Cleveland Browns Redraft: 1992

Cleveland Browns Redraft: 1992

Chris / August 28, 2008

Recently, I’ve been revisiting the Cleveland Browns draft picks during the last 20 years and, with hindsight as my tool, thinking how I would have done things differently. Most recently, I’m redoing the  Browns drafts in the early 1990s under Bill Belichick. Below is the result of the 1991 redraft:

Round Number Player
2 29 QB Brett Favre
3 57 CB Aeneas Williams
3 62 OLB Mo Lewis
3 70 T Erik Williams
4 85 OLB Bryan Cox
5 112 TE Ben Coates
5 122 FS Merton Hanks
5 127 DE Michael Sinclair
8 197 RB Gary Brown
11 280 WR Keenan McCardell
12 308 FB Kimble Anders

Now let’s move on to year 2 of the Belichick regime, 1992. The season began on a sour note, when the head coach jettisoned longtime Browns receivers Reggie Langhorne and Webster Slaughter that summer, a move not appreciated by the fans. Although the season was respectible (7-9 finish) and the defense improved, the offense was horrible. The line was still sub-standard, Kosar- sacked eleven times in an ugly opening-day loss to the Colts- was oft-injured, the running game was among the league’s worst, and the receiver corps lacked quality depth, even as Slaughter and Langhorne played well for their new teams. Belichick also misused running back Eric Metcalf, regularly trying to run him up the middle, to little avail. The conflict with quarterback Bernie Kosar would also begin to show during this season, as Kosar sat out most of the year with injuries, and the head coach developed an unhealthy fascination with third-stringer Todd Philcox.
Another area that came into question was the Brown’s 1992 draft, and especially the first round pick of Tommy Vardell. Overall, the 1992 draft by the Browns was nothing to write home about:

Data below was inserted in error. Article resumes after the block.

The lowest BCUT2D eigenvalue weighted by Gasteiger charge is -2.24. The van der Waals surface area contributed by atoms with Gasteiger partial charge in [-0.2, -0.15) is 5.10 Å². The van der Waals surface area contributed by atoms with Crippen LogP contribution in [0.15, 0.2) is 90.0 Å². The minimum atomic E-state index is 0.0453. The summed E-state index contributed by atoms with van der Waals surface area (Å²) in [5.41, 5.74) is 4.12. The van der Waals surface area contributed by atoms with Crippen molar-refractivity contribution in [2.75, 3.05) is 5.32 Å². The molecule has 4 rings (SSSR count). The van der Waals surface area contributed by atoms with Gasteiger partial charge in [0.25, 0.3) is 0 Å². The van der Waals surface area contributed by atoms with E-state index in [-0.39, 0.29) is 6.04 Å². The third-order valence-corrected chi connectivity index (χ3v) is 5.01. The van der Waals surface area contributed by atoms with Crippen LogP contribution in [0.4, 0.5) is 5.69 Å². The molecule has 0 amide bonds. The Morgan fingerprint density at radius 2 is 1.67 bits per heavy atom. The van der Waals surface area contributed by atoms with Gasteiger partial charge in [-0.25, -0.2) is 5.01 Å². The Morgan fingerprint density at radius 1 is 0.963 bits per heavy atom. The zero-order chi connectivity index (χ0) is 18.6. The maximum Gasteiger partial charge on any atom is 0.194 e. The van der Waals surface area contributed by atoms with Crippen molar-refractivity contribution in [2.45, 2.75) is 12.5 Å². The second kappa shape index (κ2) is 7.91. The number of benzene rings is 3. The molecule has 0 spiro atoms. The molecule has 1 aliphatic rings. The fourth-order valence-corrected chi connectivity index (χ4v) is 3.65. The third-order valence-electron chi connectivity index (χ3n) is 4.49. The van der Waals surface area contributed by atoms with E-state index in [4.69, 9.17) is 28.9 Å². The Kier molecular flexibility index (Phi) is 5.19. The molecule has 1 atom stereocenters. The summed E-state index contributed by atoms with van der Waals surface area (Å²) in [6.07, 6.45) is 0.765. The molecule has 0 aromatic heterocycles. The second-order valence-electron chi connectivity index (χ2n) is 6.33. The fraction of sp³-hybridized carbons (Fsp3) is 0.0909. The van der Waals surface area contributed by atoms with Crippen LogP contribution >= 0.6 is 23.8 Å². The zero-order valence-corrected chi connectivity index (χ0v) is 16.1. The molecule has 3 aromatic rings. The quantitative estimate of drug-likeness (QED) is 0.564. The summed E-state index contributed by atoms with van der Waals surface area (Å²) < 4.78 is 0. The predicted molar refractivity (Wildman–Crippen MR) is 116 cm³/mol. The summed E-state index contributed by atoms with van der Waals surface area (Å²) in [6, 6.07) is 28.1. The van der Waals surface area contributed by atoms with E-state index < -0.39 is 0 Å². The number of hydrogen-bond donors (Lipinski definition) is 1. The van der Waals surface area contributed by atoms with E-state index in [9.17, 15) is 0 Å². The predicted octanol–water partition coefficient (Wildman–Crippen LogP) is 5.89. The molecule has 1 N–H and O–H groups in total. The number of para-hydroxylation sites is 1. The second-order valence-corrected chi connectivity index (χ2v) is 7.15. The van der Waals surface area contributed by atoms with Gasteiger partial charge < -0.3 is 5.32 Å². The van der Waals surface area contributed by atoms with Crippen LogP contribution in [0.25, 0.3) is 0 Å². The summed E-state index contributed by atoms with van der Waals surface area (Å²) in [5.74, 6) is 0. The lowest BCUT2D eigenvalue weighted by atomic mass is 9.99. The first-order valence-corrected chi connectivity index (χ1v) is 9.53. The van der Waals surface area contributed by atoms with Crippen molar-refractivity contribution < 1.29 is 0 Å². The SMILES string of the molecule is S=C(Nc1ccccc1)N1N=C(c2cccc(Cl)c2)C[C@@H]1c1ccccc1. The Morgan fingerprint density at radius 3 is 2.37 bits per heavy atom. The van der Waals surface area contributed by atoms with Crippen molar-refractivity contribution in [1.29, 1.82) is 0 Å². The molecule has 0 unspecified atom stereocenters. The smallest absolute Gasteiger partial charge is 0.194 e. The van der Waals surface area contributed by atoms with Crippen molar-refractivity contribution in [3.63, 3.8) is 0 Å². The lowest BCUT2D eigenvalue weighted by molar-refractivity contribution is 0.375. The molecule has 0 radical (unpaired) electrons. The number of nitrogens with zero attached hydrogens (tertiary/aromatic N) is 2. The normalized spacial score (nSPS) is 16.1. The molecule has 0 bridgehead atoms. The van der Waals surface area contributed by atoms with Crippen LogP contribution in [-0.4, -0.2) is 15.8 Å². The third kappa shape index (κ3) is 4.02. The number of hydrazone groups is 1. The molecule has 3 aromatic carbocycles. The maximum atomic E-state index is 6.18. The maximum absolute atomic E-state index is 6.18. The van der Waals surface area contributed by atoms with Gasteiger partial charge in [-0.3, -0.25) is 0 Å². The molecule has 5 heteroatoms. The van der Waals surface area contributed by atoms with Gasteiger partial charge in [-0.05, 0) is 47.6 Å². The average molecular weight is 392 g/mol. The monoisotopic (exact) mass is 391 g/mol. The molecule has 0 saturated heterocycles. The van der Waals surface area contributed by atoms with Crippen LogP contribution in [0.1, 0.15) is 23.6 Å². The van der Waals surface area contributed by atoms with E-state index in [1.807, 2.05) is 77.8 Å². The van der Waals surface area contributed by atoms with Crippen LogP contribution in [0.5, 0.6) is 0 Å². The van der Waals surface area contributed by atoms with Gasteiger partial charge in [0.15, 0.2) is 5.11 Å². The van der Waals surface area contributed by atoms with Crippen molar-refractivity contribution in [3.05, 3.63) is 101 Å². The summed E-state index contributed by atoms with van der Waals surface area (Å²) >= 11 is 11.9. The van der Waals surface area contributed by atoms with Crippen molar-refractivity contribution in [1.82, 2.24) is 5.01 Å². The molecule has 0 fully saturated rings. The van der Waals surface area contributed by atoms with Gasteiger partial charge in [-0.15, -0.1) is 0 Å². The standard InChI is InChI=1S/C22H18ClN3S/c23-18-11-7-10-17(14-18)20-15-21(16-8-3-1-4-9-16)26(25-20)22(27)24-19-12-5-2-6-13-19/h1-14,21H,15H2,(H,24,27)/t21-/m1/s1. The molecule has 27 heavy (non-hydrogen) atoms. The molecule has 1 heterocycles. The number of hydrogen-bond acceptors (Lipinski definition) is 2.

Round Number Player
1 9 FB Tommy Vardell
2 52 WR Patrick Rowe
3 65 DT Bill Johnson
3 78 LB Gerald Dixon
6 143 WR Rico Smith
6 163 DT George Williams
7 177 DB Sewlyn Jones
9 233 DB Tim Hill
10 260 DT Marcus Lowe
11 289 WR Augustin Olobia
12 316 QB Keithen McCant
12 329 OL Tim Simpson

Cleveland did some draft-day dealing that year, moving down in the 2nd round and giving up their 5th round pick to the Cowboys in exchange for Dallas’ late 2nd round, 3rd, 6th, 8th and 12th round picks. The Browns also gave up an 8th round pick to the Patriots for OL Freddie Childress, which was a complete bust. As new GM, I wouldn’t make the trade with New England, but go ahead with Dallas. Here’s what our draft board would look like:

Round Number Player
1 9 FB Tommy Vardell
2 52 WR Patrick Rowe
3 65 DT Bill Johnson
3 78 LB Gerald Dixon
6 143 WR Rico Smith
6 163 DT George Williams
7 177 DB Sewlyn Jones
8 205 ???
9 233 DB Tim Hill
10 260 DT Marcus Lowe
11 289 WR Augustin Olobia
12 316 QB Keithen McCant
12 329 OL Tim Simpson

That gives us 13 picks total. Based on our highly-successful draft of 1991, our areas of need are wide receiver, offensive line, running back, inside/middle linebacker, cornerback, strong safety, and depth along the defensive line. Unfortunately, the 1992 class is nowhere near as deep and the previous, but still had some talent. However, I would like to move up higher to better players. My fantasy deal would be with the Atlanta Falcons, owners of the 8 and 19 picks in the draft. I would ask for the 19th pick in exchange for my 3rd (65), 6th (143), 8th (205), and 9th (233) round picks. I would then trade my 3rd (78), 6th (163) and both 12th (316, 329) draft picks to the Green Bay Packers for their two 5th (119, 130) and 9th (240) round picks. Our revised draft board now looks like this:

Round Number Player
1 9 FB Tommy Vardell
1 19 ???
2 52 WR Patrick Rowe
5 119 ???
5 130 ???
7 177 DB Sewlyn Jones
9 240 ???
10 260 DT Marcus Lowe
11 289 WR Augustin Olobia

That gives us nine picks to work with. Here’s what I would do with them:

Round Number Original Pick New Pick
1 9 FB Tommy Vardell DT Chester McGlockton

McGlockton made four straight Pro Bowls with the Raiders during his ten-year career. During those Pro Bowl years, he averaged eight sacks a season. He would have been the final piece in an all-pro defensive line with Perry, Burnett and Sinclair.